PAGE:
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Hot Hiking in Piedras Marcadas Canyon, NM

by Kelly A. McCauley on August 19, 2013

In June or 2013, my wife (now ex-wife) April, my son Jory, and I took the long drive from Kentucky to New Mexico to visit family and friends and take in the sights. We love petroglyphs and one of the places that we really wanted to visit was Petroglyph National Monument. We decided on hiking the trail at Piedras Marcadas Canyon.

An image of a rock, from Piedras Marcadas Canyon, containing petroglyphs.  One of which is a person wearing a headdress and holding a rod, spear, or arrow.
Photograph by April McCauley.

The trail meanders along the edge of a crumbling ridge of basalt rock which was formed by long ago erupting volcanoes.

An image of the ridge of crumbling basalt rock.
Photograph by Kelly McCauley.

The boulders became the canvas for the people living and passing through the area some 400 to 700 years ago. Most of the petroglyphs come from that era, but some are from later periods, such as when the Spanish explorers left their mark.

How were the petroglyphs made?

They used stone tools to peck and chip away the basalt boulder's dark desert varnish exposing the lighter, true gray color of basalt beneath.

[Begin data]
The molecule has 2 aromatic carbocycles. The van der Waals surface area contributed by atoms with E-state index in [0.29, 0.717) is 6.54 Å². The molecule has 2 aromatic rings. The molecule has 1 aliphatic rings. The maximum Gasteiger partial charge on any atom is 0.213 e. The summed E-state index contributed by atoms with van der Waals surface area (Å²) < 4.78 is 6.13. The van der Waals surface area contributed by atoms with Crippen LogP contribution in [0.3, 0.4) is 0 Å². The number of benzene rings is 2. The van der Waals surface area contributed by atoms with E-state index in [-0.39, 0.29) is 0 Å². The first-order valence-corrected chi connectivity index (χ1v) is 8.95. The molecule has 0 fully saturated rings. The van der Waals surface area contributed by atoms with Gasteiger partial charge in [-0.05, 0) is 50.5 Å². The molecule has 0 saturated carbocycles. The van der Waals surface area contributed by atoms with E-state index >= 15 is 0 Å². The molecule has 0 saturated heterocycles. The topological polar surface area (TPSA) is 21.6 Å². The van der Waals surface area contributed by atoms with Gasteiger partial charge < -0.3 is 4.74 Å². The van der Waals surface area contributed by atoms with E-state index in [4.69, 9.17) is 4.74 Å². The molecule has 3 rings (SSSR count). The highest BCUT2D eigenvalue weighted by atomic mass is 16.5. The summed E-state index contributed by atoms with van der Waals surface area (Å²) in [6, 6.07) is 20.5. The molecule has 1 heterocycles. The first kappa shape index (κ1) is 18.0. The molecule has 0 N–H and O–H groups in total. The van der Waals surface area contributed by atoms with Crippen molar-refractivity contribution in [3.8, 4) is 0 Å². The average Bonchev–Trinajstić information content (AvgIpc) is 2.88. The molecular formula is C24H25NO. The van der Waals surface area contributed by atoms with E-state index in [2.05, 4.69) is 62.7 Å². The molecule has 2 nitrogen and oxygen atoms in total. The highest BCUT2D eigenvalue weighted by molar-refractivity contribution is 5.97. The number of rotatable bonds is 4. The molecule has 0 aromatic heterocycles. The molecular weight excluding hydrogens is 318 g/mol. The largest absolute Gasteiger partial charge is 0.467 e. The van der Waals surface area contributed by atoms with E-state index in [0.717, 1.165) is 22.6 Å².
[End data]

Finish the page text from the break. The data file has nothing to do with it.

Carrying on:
Visitor Map and Information sign located at the trail head.

I could have spent several hours looking at all of the petroglyphs, but alas I had not brought enough water. Next time I will. I’ll also bring a longer zoom lense and tripod.

A word of warning, though. Walking on the soft sand requires extra effort and may be difficult for young children. The heat and dry air also saps water and energy from the body, especially in young children who are not used to that environment. Jory, age 6, tried hiking the trail twice and did not make it very far either time. Also note that there is no water or restroom facilities at this trail.

Enjoy the pictures …

An image of a rock with petroglyphs of various animals.
Photograph by April McCauley.
An image of a rock with a petroglyph of a person with a headdress and an arrow through their nose.
Photograph by April McCauley.
An image of a rock with petroglyphs of a posed person with a headdress, a bird in flight.
Photograph by April McCauley.
An image of a rock with a petroglyph of a quail.
A quail. Note the hand on a far rock in the background.
Photograph by April McCauley.
An image of a rock with a petroglyph of two hand prints.
Pushing rocks?
Photograph by April McCauley.
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